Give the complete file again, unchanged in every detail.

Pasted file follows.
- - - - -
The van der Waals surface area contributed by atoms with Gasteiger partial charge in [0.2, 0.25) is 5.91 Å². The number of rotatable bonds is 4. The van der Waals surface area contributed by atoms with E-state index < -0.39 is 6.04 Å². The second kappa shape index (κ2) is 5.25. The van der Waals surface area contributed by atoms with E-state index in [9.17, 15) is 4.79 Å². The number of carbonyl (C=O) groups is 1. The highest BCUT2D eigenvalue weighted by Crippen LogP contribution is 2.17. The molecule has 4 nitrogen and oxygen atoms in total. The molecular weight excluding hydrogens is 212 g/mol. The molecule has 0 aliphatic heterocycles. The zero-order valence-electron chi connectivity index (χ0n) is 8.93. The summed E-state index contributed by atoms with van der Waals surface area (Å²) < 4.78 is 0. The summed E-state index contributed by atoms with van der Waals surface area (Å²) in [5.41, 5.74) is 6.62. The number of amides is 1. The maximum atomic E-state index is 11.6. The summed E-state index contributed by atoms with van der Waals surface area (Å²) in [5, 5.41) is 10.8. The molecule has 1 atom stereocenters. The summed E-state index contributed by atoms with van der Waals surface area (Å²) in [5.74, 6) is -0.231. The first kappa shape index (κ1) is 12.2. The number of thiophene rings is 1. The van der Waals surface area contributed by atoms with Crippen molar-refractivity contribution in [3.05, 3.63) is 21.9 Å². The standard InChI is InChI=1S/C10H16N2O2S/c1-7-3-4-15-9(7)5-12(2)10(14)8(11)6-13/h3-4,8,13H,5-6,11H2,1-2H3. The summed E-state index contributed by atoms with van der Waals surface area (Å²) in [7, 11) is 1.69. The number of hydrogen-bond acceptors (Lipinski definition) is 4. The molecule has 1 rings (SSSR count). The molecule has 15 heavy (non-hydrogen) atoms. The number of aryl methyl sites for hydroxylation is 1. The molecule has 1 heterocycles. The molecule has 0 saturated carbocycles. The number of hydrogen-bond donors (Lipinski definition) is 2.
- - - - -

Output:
The van der Waals surface area contributed by atoms with Gasteiger partial charge in [0.2, 0.25) is 5.91 Å². The number of rotatable bonds is 4. The van der Waals surface area contributed by atoms with E-state index < -0.39 is 6.04 Å². The second kappa shape index (κ2) is 5.25. The van der Waals surface area contributed by atoms with E-state index in [9.17, 15) is 4.79 Å². The number of carbonyl (C=O) groups is 1. The highest BCUT2D eigenvalue weighted by Crippen LogP contribution is 2.17. The molecule has 4 nitrogen and oxygen atoms in total. The molecular weight excluding hydrogens is 212 g/mol. The molecule has 0 aliphatic heterocycles. The zero-order valence-electron chi connectivity index (χ0n) is 8.93. The summed E-state index contributed by atoms with van der Waals surface area (Å²) < 4.78 is 0. The summed E-state index contributed by atoms with van der Waals surface area (Å²) in [5.41, 5.74) is 6.62. The number of amides is 1. The maximum atomic E-state index is 11.6. The summed E-state index contributed by atoms with van der Waals surface area (Å²) in [5, 5.41) is 10.8. The molecule has 1 atom stereocenters. The summed E-state index contributed by atoms with van der Waals surface area (Å²) in [5.74, 6) is -0.231. The first kappa shape index (κ1) is 12.2. The number of thiophene rings is 1. The van der Waals surface area contributed by atoms with Crippen molar-refractivity contribution in [3.05, 3.63) is 21.9 Å². The standard InChI is InChI=1S/C10H16N2O2S/c1-7-3-4-15-9(7)5-12(2)10(14)8(11)6-13/h3-4,8,13H,5-6,11H2,1-2H3. The summed E-state index contributed by atoms with van der Waals surface area (Å²) in [7, 11) is 1.69. The number of hydrogen-bond acceptors (Lipinski definition) is 4. The molecule has 1 rings (SSSR count). The molecule has 15 heavy (non-hydrogen) atoms. The number of aryl methyl sites for hydroxylation is 1. The molecule has 1 heterocycles. The molecule has 0 saturated carbocycles. The number of hydrogen-bond donors (Lipinski definition) is 2.